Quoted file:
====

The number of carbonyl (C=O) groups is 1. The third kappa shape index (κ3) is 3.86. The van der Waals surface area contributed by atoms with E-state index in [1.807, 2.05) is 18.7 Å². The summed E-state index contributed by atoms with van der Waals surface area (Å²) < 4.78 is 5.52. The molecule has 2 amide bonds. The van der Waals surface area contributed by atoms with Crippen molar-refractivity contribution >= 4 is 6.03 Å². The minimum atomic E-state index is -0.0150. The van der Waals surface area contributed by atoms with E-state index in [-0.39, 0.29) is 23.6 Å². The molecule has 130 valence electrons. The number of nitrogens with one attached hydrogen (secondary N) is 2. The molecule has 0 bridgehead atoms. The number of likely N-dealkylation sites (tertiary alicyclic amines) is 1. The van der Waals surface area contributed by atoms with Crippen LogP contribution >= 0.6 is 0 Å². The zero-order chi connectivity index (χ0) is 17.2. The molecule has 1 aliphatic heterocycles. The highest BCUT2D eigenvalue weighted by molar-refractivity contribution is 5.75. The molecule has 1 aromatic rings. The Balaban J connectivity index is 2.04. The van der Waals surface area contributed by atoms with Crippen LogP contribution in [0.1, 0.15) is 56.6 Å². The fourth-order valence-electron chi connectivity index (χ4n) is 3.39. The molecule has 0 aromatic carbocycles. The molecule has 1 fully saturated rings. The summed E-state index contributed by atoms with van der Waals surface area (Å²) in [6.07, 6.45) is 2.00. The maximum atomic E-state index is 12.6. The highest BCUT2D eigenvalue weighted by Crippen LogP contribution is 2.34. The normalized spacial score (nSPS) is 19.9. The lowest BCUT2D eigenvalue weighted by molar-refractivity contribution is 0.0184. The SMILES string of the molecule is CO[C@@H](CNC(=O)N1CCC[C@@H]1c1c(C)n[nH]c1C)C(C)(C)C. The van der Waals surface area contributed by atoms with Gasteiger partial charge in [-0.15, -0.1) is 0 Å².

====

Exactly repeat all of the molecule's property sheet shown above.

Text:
The number of carbonyl (C=O) groups is 1. The third kappa shape index (κ3) is 3.86. The van der Waals surface area contributed by atoms with E-state index in [1.807, 2.05) is 18.7 Å². The summed E-state index contributed by atoms with van der Waals surface area (Å²) < 4.78 is 5.52. The molecule has 2 amide bonds. The van der Waals surface area contributed by atoms with Crippen molar-refractivity contribution >= 4 is 6.03 Å². The minimum atomic E-state index is -0.0150. The van der Waals surface area contributed by atoms with E-state index in [-0.39, 0.29) is 23.6 Å². The molecule has 130 valence electrons. The number of nitrogens with one attached hydrogen (secondary N) is 2. The molecule has 0 bridgehead atoms. The number of likely N-dealkylation sites (tertiary alicyclic amines) is 1. The van der Waals surface area contributed by atoms with Crippen LogP contribution >= 0.6 is 0 Å². The zero-order chi connectivity index (χ0) is 17.2. The molecule has 1 aliphatic heterocycles. The highest BCUT2D eigenvalue weighted by molar-refractivity contribution is 5.75. The molecule has 1 aromatic rings. The Balaban J connectivity index is 2.04. The van der Waals surface area contributed by atoms with Crippen LogP contribution in [0.1, 0.15) is 56.6 Å². The fourth-order valence-electron chi connectivity index (χ4n) is 3.39. The molecule has 0 aromatic carbocycles. The molecule has 1 fully saturated rings. The summed E-state index contributed by atoms with van der Waals surface area (Å²) in [6.07, 6.45) is 2.00. The maximum atomic E-state index is 12.6. The highest BCUT2D eigenvalue weighted by Crippen LogP contribution is 2.34. The normalized spacial score (nSPS) is 19.9. The lowest BCUT2D eigenvalue weighted by molar-refractivity contribution is 0.0184. The SMILES string of the molecule is CO[C@@H](CNC(=O)N1CCC[C@@H]1c1c(C)n[nH]c1C)C(C)(C)C. The van der Waals surface area contributed by atoms with Gasteiger partial charge in [-0.15, -0.1) is 0 Å².